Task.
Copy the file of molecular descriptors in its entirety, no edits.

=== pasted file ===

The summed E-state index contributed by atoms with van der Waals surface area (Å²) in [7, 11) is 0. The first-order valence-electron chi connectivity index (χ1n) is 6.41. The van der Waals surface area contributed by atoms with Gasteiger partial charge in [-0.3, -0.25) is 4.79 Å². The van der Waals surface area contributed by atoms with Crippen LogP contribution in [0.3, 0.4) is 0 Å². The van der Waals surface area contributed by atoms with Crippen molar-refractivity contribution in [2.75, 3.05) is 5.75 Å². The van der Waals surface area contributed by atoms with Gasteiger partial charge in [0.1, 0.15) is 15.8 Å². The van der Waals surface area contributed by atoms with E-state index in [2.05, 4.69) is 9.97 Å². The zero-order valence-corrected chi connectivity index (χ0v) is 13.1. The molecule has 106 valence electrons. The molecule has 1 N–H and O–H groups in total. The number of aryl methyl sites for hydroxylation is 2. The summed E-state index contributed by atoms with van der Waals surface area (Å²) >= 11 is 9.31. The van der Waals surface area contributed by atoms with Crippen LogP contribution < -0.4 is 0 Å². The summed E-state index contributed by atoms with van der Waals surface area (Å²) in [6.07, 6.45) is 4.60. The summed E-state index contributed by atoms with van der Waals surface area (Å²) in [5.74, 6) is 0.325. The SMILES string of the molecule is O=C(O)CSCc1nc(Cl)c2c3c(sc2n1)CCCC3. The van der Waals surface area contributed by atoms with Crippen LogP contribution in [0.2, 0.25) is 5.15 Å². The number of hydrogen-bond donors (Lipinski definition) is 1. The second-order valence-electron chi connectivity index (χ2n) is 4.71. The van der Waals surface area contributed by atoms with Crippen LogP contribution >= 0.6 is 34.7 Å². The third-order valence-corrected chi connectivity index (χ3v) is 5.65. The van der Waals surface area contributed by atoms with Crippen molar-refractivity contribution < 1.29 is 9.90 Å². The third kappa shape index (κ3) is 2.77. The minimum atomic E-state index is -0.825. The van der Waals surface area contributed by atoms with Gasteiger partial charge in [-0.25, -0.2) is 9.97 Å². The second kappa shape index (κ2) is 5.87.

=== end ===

The summed E-state index contributed by atoms with van der Waals surface area (Å²) in [7, 11) is 0. The first-order valence-electron chi connectivity index (χ1n) is 6.41. The van der Waals surface area contributed by atoms with Gasteiger partial charge in [-0.3, -0.25) is 4.79 Å². The van der Waals surface area contributed by atoms with Crippen LogP contribution in [0.3, 0.4) is 0 Å². The van der Waals surface area contributed by atoms with Crippen molar-refractivity contribution in [2.75, 3.05) is 5.75 Å². The van der Waals surface area contributed by atoms with Gasteiger partial charge in [0.1, 0.15) is 15.8 Å². The van der Waals surface area contributed by atoms with E-state index in [2.05, 4.69) is 9.97 Å². The zero-order valence-corrected chi connectivity index (χ0v) is 13.1. The molecule has 106 valence electrons. The molecule has 1 N–H and O–H groups in total. The number of aryl methyl sites for hydroxylation is 2. The summed E-state index contributed by atoms with van der Waals surface area (Å²) >= 11 is 9.31. The van der Waals surface area contributed by atoms with Crippen LogP contribution < -0.4 is 0 Å². The summed E-state index contributed by atoms with van der Waals surface area (Å²) in [6.07, 6.45) is 4.60. The summed E-state index contributed by atoms with van der Waals surface area (Å²) in [5.74, 6) is 0.325. The SMILES string of the molecule is O=C(O)CSCc1nc(Cl)c2c3c(sc2n1)CCCC3. The van der Waals surface area contributed by atoms with Crippen LogP contribution in [0.2, 0.25) is 5.15 Å². The number of hydrogen-bond donors (Lipinski definition) is 1. The second-order valence-electron chi connectivity index (χ2n) is 4.71. The van der Waals surface area contributed by atoms with Crippen LogP contribution >= 0.6 is 34.7 Å². The third-order valence-corrected chi connectivity index (χ3v) is 5.65. The van der Waals surface area contributed by atoms with Crippen molar-refractivity contribution < 1.29 is 9.90 Å². The third kappa shape index (κ3) is 2.77. The minimum atomic E-state index is -0.825. The van der Waals surface area contributed by atoms with Gasteiger partial charge in [-0.25, -0.2) is 9.97 Å². The second kappa shape index (κ2) is 5.87.